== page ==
Episode 5Scientific Presentations & Wonderbread
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Details and Transcript

References

Theme Music​

Transcript

To my magnificent family and friends. Near and far. Old and new. This is Kevin Mercurio on the mic. And welcome to the fifth episode of the Metaphorigins Podcast.

 

To show support if you like this sort of content, please make sure to rate and subscribe to the podcast on Apple or whatever platform you are listening to this on, and follow @metaphorigins on Instagram, where I will be posting most of my updates, as well as on my personal website: kjbmercurio.com/metaphorigins. With the current followers I have now, I have performed the draw for the custom, butterfly-printed Metaphorigins mug, and the winner is Mr. Calvin Duc. Woohoo! Congratulations! I’ll shoot you a message following this episode.

 

With that said, I will host another sort of giveaway on the 10th episode, so stay tuned for that.

 

Okay. Today’s episode will be a bit different from the previous episodes as I will not go over the origin of an expression. No no no. Today, I will dive specifically into a topic that effects mostly everybody working in science, or those interested in science, and that is scientific presentations.

 

Do you find yourself fascinated by science and watch YouTube videos, Ted Talks or even attend a seminar about a topic that certainly interests you, but then you start slowly zoning out and losing interest? You’re not alone. Now, imagine being the person giving these kinds of presentations.

 

Many people, with all the shit that is happening or could be happening right now, have an attention span of only eight seconds. That’s right, whoever or whatever you are listening to, has 8 seconds to capture and retain your attention, not just at the beginning, but throughout.

 

Except that’s not even true. This 8-second rule was reported and popularized by various credited media outlets of a 2015 survey from Microsoft Canada. An article in 2017 published by the BBC has since debunked this short attention span myth by reaching out to experts in the field actually studying human attention span in various situations. Basically, our attention span is biased and task-dependent, and whether or not we can allot attention time to something depends on how we feel about it, our interests and what we can contribute to the task. A mechanic who fixes cars surely can devote more attention to changing a flat tire than an immunologist. But an immunologist can pay more attention to a lecture about inflammation than the mechanic. But what about an immunologist who stubbed their toe that morning and found out they have no more government funding?

 

If you think about it, there’s even more to holding attention than just content. Why are we so inclined to pay attention to experts we know as opposed to experts we don’t know, despite their relevance? Regarding the COVID-19 outbreak, why am I certain that I will listen so closely to Bill Gates versus, say, Emma Walmsley, the CEO of GSK, the largest producer of vaccines in the world? Or even Canada’s Minister of Health? (By the way, that title is held by Patricia Hajdu).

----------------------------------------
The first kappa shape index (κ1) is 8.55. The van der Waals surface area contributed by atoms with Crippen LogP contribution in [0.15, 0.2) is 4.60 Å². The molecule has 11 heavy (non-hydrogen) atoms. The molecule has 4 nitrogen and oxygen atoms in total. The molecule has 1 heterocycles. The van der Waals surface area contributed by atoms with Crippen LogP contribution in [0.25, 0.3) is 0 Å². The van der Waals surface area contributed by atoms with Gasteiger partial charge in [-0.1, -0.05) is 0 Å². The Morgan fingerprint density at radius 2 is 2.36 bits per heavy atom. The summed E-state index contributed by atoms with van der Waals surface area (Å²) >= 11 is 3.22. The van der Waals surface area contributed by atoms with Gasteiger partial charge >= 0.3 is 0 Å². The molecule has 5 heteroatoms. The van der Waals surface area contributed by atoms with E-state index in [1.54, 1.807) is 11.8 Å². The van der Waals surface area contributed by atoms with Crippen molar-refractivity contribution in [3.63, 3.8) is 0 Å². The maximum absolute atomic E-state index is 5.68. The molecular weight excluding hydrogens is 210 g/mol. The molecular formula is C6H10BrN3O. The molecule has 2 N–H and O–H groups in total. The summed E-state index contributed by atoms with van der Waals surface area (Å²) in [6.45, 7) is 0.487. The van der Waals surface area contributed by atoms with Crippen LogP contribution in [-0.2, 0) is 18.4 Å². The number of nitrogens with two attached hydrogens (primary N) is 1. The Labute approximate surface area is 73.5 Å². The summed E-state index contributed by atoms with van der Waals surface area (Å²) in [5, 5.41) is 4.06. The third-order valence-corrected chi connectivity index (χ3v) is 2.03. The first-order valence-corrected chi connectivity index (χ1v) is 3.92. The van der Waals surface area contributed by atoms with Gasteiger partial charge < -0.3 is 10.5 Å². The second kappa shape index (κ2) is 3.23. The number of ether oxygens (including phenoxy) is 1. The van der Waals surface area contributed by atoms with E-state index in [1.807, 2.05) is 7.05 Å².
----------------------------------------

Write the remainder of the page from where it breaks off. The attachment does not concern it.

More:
While that’s true in some cases, it’s certainly not true for every person in an audience. That means you have people who will actually listen to you because they know you, people who will listen to you because they have a vested interest (ie, your topic impacts them personally), people who will passively listen to you, and people who might not even wish to listen to you at all.

 

In all honesty, you should think that most people will be passively listening to you. And why is that? Any topic you want to deliver a presentation on is either too specific or too vague that most people will not dedicate their full attention to. Sticking within science, would you want to go to a presentation about a particular domain of a protein of the COVID-19 virus that is known to produce large amounts of inflammation in infected individuals between the ages of 18-34, or about virology? And even now, a presentation about COVID-19 is not specific enough to capture the attention of people bombarded with articles, videos and pictures about this virus.

 

And that’s even with its relevancy. Imagine a presentation about something not trending in the global news. I am currently working on my Masters Defence about how yeast can live in the gut by using mucus as their energy source. Is it interesting? Yeah. Will it capture people’s attention enough to watch it (I mean, if I could deliver it publicly?) I don’t know.

 

That’s also something to consider. Your audience. Sure, within all audiences you will have heterogeneity. But would you give the same presentation to your colleagues as you would to your friend or family member? Probably not (unless you’re all in the same discipline and therefore, I would suggest to diversify your circle). Perhaps you can be specific in some aspects and generalize in others. Or at each extreme, be as specific as possible or be as general as possible.

 

But one thing is for certain. No matter your audience, delivery of your content is by far the most important thing about giving a presentation. It’s got to be clear but also intriguing. Challenging but almost flowing as if you can anticipate what questions your audience is thinking as you speak. A wise mentor of mine once said, “You can say whatever shit you want, as long as you’re confident.” And that doesn’t mean doubling down on just any “shit” regarding the topic you want to talk about, but speaking calmly like you were having a discussion with a person one-on-one, and structuring how to deliver points in a strategic, effortless way.